Efforts to use "white space" left over from TV stations' switch to all-digital broadcasts to transmit broadband signals across the globe have run into resistance from incumbent spectrum owners and TV broadcasters, which has dampened manufacturers' enthusiasm to build new white-spaces devices, chipsets, and infrastructure.
Still, developed and developing markets' spectrum policies are starting to accommodate white spaces, with regulators establishing a foundation for providing some unlicensed white space.
Singapore's Infocomm Development Authority (IDA) recently introduced a regulatory framework for guiding TV white space usage, stipulating that all devices must link with a geo-location database to determine whether channels are protected for use by incumbent broadcasts. An IDA spokesperson says the database approach is the deployment scheme globally favored by the industry, while IDA is encouraging continued development of spectrum sensing as a complementary strategy to boost spectrum allocation efficiency.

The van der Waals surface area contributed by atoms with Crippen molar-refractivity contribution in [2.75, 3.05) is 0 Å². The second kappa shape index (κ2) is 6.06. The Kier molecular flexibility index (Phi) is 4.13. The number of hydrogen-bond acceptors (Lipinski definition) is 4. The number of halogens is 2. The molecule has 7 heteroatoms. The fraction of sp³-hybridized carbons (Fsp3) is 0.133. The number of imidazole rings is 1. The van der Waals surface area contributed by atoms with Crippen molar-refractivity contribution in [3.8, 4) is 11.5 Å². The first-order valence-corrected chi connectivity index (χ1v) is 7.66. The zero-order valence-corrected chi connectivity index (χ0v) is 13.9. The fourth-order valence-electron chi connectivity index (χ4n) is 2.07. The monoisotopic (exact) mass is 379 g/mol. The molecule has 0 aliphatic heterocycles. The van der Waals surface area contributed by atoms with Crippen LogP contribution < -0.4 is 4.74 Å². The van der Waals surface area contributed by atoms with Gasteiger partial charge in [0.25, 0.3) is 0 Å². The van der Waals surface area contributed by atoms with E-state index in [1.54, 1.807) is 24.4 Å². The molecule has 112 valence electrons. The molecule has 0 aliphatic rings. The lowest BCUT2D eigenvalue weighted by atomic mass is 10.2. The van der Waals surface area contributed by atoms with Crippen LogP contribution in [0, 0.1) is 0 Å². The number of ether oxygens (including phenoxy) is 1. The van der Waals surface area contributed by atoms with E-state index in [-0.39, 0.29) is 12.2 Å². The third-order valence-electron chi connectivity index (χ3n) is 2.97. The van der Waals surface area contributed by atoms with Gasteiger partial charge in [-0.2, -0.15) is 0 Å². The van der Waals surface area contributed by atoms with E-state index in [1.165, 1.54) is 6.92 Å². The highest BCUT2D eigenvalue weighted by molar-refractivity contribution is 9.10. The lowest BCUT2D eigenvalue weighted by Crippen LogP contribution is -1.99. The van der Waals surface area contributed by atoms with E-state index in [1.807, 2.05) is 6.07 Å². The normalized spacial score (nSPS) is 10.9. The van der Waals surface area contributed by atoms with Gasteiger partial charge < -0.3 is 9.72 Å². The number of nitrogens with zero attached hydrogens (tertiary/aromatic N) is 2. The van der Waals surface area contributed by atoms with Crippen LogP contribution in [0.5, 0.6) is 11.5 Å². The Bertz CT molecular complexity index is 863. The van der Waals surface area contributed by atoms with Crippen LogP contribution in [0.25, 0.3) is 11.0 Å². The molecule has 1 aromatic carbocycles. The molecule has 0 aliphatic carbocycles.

As Africa and other emerging nations have yet to complete the digital TV transition, the world's mobile network operators are pushing regulators to license a maximum volume of sub-1 GHz spectrum.
It remains uncertain whether white spaces can enable next-generation mobile devices to offer inexpensive Internet services worldwide. However, policy changes could be spurred by the Institute of Electrical and Electronics Engineers' approval of the 802.11af Wi-Fi standard, and the U.S. Federal Communications Commission's adoption of broadcast spectrum auction rules.
From Bloomberg BNA
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